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Page 4 of Mountain Life & Work vol. 16 no. 4 Winter, 1941

Part of Mountain Life and Work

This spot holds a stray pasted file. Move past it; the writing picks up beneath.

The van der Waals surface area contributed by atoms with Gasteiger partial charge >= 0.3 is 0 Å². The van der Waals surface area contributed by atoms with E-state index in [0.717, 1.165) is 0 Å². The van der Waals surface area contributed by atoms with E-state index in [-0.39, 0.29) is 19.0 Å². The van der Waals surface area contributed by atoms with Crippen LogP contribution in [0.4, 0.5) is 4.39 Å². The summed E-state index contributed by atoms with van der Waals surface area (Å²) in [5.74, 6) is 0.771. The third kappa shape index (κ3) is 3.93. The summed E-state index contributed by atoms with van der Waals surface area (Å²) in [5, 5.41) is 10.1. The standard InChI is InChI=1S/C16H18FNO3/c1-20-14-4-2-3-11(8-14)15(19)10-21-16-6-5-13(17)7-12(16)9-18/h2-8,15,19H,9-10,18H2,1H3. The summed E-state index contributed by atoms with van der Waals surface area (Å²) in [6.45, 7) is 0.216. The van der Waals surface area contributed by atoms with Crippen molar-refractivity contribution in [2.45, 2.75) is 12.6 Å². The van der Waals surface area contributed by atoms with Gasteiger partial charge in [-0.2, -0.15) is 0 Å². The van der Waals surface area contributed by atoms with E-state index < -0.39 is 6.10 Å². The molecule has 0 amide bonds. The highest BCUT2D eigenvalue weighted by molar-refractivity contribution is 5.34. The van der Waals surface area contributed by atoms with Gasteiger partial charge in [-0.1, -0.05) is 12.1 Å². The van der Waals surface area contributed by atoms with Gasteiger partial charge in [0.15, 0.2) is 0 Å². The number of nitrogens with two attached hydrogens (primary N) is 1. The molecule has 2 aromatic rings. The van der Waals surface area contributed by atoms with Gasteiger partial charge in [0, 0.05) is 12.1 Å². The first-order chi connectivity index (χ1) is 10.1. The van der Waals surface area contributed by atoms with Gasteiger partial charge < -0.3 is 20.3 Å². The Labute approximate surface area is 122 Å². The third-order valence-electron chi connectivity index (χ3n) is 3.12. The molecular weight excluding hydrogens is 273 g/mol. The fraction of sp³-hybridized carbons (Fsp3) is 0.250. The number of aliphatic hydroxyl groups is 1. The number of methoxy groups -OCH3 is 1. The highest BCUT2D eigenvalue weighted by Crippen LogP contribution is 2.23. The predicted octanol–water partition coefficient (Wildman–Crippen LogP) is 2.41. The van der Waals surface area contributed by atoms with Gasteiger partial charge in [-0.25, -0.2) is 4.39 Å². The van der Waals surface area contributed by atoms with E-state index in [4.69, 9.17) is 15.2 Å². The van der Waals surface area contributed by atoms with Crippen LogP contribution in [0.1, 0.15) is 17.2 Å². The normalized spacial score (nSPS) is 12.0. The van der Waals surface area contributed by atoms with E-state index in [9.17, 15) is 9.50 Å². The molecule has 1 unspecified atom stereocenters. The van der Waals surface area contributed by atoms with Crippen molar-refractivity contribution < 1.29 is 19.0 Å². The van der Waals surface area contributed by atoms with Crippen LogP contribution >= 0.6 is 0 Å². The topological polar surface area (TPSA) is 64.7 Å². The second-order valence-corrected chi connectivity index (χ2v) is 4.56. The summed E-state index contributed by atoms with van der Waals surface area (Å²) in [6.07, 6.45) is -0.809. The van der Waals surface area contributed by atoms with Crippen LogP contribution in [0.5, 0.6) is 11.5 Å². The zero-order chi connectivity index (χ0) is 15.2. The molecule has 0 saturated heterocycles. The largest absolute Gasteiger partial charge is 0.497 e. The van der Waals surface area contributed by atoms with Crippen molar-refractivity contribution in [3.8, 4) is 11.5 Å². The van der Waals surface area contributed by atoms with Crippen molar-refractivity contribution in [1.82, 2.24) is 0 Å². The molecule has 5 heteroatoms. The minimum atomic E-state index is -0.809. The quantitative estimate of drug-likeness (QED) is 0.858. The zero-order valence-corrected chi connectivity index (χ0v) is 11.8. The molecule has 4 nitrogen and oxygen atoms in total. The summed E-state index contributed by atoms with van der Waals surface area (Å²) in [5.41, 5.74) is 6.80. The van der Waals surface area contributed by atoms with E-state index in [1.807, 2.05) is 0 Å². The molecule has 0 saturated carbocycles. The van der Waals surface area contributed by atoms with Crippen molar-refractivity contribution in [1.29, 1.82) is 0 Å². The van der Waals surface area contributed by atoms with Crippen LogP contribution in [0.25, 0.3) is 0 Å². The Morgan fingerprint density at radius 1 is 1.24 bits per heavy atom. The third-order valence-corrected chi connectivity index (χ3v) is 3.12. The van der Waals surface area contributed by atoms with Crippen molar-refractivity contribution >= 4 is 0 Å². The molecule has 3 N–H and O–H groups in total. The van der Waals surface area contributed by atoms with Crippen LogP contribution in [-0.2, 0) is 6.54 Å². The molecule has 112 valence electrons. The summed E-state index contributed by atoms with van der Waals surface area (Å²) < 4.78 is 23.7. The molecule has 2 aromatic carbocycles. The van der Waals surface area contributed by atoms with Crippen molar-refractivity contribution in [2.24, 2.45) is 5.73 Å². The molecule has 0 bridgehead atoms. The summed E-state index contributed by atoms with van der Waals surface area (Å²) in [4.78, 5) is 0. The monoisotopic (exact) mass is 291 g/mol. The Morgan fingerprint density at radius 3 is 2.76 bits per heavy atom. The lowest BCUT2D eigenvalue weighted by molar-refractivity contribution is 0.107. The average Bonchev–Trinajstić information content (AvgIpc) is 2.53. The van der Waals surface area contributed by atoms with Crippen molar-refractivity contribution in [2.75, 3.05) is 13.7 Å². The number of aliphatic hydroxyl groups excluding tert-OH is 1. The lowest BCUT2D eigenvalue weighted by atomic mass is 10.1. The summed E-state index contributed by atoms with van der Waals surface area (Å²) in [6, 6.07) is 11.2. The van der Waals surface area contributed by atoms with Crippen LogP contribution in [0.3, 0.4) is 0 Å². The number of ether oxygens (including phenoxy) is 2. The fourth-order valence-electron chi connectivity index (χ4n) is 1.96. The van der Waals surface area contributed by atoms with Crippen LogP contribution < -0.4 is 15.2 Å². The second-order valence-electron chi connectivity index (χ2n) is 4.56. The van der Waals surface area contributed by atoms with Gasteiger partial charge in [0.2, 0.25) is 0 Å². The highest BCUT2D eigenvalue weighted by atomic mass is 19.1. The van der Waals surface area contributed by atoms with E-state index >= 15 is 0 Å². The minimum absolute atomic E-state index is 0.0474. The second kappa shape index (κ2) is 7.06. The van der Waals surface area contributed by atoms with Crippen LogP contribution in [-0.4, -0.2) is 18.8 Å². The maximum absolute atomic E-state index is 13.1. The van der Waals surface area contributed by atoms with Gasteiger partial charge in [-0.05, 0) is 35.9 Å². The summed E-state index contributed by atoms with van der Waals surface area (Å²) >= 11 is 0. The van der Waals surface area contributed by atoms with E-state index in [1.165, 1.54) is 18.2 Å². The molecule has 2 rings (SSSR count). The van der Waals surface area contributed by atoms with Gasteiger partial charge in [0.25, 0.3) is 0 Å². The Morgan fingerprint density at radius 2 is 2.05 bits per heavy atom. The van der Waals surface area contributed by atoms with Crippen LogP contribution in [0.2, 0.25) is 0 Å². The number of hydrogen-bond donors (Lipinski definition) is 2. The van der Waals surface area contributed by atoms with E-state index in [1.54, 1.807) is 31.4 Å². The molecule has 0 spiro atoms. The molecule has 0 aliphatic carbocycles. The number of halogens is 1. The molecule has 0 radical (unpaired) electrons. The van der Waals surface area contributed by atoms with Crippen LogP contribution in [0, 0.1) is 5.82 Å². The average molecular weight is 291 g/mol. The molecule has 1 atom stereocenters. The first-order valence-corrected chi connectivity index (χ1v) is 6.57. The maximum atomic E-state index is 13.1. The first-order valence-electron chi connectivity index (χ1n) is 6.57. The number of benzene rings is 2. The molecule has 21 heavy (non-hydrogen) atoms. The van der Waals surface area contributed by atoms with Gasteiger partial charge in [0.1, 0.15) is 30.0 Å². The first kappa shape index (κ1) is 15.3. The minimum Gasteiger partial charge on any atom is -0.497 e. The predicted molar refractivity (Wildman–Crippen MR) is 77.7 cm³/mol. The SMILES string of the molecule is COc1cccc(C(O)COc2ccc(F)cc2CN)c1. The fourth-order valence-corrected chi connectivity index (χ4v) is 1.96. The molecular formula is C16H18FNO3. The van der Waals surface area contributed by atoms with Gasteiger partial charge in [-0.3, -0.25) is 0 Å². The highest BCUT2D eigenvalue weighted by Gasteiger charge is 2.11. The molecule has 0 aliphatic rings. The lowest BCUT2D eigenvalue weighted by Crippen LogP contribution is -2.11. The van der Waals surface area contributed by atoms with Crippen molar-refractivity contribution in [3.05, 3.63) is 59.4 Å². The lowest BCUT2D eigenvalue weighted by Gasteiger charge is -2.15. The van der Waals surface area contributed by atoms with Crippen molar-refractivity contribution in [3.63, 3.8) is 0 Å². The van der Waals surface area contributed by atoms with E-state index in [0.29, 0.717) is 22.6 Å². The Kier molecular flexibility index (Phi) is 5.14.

Page 4 MoutvrntN Lit L AND WORK Winter, 1941 meet sent us copies of the "Alabama Highway Code" and "Rules of the Road." Upon request from the members of the class, a highway patrolman met with them and discussed the problems of the highway today. We are now studying the duties of the various departments of Marshall County Government. We are particularly interested in how the following officials get their jobs, the sources and amounts of their salaries, and as much as possible about their duties and responsibilities: Tax Assessor; Tax Collector; Farm Agent; Farm Security Administrator; County Welfare Worker; Judge of Probate Court; Circuit Clerk; County Solicitor; Circuit judge; Judge of Chancery; Sheriff; County Superintendent of Education; County Health Officer; County Commissioner; and others. Committees are selected to collect data and work out questionnaires on such topics as taxes, crime and education. Department head officials are then asked to meet with the class and answer the questions, which are given to them in advance. A heated discussion recently arose in class on the subject of tax equalization. The committee on taxes went to the county seat, examined assessment sheets and gathered other material and then reported to the class on the results of their investigation. It had been discovered that one local farmer had listed his farm at seven hundred and fifty dollars but it was known that he had recently asked a prospective buyer four thousand dollars for it. The class then decided unanimously that tax equalization would be a good thing. Later we were pleased to see that the Legislature passed a bill designed to equalize taxation. The tax collector met with the class while the tax unit was being studied. Our most recent official visitor was the sheriff. He met and discussed with the class the crime situation in the county. In one semester our Senior Class visited three other high schools in Marshall County and presented a program to each of the school assemblies. The program consisted of interesting, factual material on the social, economic, educational, religious and health conditions now existing in Alabama. The programs were well received and our students profited greatly from the experiences. At the beginning of the present school year an Opportunity Class was organized. I am going to quote to you the first and last paragraphs of an article about this class. The Opportunity Class at the Kate Duncan Smith D. A. R. School was organized for the purpose of providing an interesting and functional educational program for a group of students who were not making satisfactory progress in their regular classes. It is made up of twenty-nine girls and boys ranging in age from thirteen to twenty. The members come from the fifth, sixth and seventh grades. An effort was made to make the pupils feel that it was a privilege to become members of the class in which they would be given the help they needed. Most of them realized they were unable to do the work in their regular classes and were glad to have an opportunity to get the foundation which they lacked. The results which have been achieved in the Opportunity Class are encouraging. All except five members of the class are regular in attendance. They all seem to be happier since they are doing work which they can understand and which interests them. They are experiencing some measure of success, probably for the first time in their school lives. This is having a very wholesome effect upon their lives in school and also at home. Opportunity Classes are not considered a solution to all the difficulties faced by the schools today. However, it does seem quite evident that the methods and procedures which have been used in this class are sound, and will improve the work in any school where they can be put into practice. We, who are in charge of the policies of the school, are certain that the success of our efforts is dependent upon improvements which will have to be made on the farms and in the homes of our people. Our Vocational Agriculture and Home Economics departments arc having great success in promoting these improvements. The school sponsors adult education classes, and at all times we try to cooperate fully with the federal, state and county agencies in the promotion of the welfare

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